My Epic Lockdown Project™️ was an IoT protocol to replace LoRaWan, with Golay code error correction, encryption and replay attack prevention, bluetooth-style secure pairing, power save beacons, and TX power control, plus RX diversity through multiple gateways linked by MQTT.

        I’d love to make a handheld device for receiving and logging sensor data, and acting as a multichannel gateway, so it could be like a real tricorder that you could use to view whatever sensor Arduino lets you use, or act like a remote control for them.

        I think getting lower power consumption than Bluetooth is totally possible, if you have a huge RX bandwidth and don’t need a sync to use FHSS.

        But it also took me 3 months to get it working the first time and I know like, nothing about DSP or FPGA….

  2. Re: ” …we all know that the responsibility to behave ethically rests on the user and not the tools.”

    Doesn’t this assume that there exists an ethical use for the tool? Does a grenade or molotov cocktail have an ethical use? Does this? Serious question, what are the ethical uses for this?

    Given human nature there is a statistical probability of 1 that this will be used unethically.

      1. The firmware definitely still has legitimate uses, for one thing running your own pager service (especially if you have lots of pagers from a now shut down system an its in the legal spectrum for you).
        There is too many legitimate potential uses to list, just because there is plenty of uses you shouldn’t use it for doesn’t change that – same as most tools.

        Now if the software and firmware could be limited to stop some of the worse abuses without breaking functionality is a good question – though I don’t think it would take long to catch somebody using one of these for stupid things. Used sensibly nobody would ever know it was there, and some misbehaving would be possible, but serious abuse is screaming out ‘here I am, smart enough to wreck stuff, with no regard for others, using a tool I didn’t make…’ doesn’t take long to track down a signal like that unless its very very transient – and being that short lived limits the harm that can be done…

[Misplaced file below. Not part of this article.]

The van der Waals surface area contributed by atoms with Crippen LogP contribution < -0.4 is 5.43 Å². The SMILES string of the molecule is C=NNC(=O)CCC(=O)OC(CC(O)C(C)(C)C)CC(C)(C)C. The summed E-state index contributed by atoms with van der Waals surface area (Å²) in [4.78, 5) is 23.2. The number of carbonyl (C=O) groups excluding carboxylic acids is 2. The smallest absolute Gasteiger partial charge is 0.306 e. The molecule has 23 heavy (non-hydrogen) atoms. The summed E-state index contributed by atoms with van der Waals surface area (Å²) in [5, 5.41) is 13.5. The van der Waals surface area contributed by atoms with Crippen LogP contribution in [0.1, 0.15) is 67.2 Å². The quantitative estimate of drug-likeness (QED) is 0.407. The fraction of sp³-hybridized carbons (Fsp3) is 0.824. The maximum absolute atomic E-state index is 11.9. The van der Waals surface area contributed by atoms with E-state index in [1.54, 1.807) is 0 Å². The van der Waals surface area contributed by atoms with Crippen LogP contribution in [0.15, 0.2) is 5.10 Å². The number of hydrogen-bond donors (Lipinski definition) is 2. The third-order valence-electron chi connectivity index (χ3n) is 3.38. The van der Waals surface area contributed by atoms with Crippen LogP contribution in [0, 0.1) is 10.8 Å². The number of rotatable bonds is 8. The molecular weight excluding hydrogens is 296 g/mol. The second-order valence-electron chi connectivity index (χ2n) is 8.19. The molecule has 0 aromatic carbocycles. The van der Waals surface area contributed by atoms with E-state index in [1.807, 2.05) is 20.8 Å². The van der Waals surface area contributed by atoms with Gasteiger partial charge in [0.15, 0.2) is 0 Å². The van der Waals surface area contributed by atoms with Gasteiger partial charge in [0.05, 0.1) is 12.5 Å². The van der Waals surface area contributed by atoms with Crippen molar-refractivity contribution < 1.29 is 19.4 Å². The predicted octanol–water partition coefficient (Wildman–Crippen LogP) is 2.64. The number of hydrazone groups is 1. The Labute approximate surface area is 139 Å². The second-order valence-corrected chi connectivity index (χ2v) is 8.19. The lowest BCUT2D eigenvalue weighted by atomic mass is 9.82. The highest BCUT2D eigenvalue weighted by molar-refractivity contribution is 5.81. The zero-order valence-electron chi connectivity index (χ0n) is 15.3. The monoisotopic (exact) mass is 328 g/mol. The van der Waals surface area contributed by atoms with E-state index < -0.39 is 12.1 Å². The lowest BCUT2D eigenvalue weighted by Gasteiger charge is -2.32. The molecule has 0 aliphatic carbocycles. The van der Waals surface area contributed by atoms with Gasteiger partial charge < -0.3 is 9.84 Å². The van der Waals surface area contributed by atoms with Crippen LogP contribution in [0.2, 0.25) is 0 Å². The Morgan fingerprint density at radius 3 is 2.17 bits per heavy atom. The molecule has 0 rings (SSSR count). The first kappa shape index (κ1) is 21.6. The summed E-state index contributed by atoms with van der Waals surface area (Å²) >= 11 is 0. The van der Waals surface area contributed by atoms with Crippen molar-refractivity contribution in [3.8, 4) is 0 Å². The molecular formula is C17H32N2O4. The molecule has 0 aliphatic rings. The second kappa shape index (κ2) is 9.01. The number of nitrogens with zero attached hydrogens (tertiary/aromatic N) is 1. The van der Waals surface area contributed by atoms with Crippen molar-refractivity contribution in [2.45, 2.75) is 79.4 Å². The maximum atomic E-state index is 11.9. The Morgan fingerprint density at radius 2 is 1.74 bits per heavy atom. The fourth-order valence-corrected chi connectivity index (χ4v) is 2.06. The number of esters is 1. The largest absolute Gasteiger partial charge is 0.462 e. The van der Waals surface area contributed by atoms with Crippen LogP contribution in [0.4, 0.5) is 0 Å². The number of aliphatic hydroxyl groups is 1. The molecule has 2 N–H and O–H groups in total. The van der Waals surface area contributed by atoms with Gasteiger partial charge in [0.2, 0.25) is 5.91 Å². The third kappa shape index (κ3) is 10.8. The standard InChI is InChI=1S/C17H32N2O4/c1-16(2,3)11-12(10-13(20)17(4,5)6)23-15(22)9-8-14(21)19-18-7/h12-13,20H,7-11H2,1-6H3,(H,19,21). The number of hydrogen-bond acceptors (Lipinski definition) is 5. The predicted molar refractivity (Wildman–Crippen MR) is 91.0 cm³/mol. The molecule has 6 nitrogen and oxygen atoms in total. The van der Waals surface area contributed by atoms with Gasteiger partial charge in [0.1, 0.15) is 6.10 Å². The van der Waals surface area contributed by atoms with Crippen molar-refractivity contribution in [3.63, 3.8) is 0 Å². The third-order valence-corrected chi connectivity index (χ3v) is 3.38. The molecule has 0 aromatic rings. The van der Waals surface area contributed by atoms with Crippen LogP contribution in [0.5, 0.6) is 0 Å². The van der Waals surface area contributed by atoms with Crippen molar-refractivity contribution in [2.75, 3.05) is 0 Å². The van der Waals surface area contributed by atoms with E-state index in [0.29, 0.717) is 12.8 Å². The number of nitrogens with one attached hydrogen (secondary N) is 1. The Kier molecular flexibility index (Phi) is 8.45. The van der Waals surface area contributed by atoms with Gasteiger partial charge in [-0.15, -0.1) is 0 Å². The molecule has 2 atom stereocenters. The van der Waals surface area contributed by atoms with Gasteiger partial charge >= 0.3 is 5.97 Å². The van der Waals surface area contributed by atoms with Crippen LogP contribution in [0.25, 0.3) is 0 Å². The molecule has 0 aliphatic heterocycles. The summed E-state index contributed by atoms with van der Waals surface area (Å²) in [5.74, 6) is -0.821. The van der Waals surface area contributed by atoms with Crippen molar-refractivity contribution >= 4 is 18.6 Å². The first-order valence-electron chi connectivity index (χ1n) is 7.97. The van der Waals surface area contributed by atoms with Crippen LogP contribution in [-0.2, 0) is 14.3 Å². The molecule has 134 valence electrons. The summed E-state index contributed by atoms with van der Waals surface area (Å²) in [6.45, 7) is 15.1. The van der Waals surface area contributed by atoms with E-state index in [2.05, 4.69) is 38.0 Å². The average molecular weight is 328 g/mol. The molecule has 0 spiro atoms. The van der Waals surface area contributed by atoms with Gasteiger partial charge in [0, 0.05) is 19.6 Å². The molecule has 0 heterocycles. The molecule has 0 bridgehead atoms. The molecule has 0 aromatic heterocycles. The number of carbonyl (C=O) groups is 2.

2. Molotov cocktails were the only weapons the Hungarians had to defend themselves against Soviet armour during the invasion.

        As for [MikeB]’s ‘serious question’, that’s simply a failure of imagination on both your parts.

      3. Skippy, you’re just a shiny metal beer can, don’t beat yourself up…..

        I’ve been able to pass ouputs directly from the HackRF One through an attenuator into an RTL-SDR+GNURadio to simulate RF Incidents for security research in the Zigbee Secure Energy Profile, Itron ETR and others.

        Another use comes to my mind although you would want to pack it behind a faraday cage to be safe.

        You could use my same setup in a NORAD themed escape room scenario where the players have to defeat a simulated wings of Attack Aircraft/Strategic Bombers. Never Squawk 7000!

        Is it ethical to do so? Y’all tell me, but it would be a cool use of thr hardware. Also my example is pretty extreme, one in which any bleed through RF could find you chilling in a Blacksite or Federal Prison.

        TBH, any scenario with less extreme storylines involving RF attacks could be used. i.e. Bank Heist in which you have to perform or defend against attacks on your get away vehicle to defeat the scenario.

        -unklStewy

    1. No, it doesn’t assume that. You seem to be projecting your own ethical opinions onto inanimate objects. “Things” don’t have any inherent ethical properties.

      In any case, White Hat hacking, experimentation, and general receiving/monitoring are some obvious ethical uses for this tool.

      In an alternate, simplified reality with Boolean ethics, the other things you mentioned may not have ethical uses, but in this reality they do. Fighting back against an oppressive and murderous regime is one obvious use.

      1. That’s certainly the most obvious use. Another might be penetrating ‘hostile’ networks for ‘intelligence gathering’.

        Local law enforcement probably as national forces and real intelligence services have much better toys and methods.

    2. Lots of legitimate uses. A field engineer needs to transmit a specific signal on command. Load up that signal, go to the site, press the send, tada you have a test signal 100 miles away from an outlet.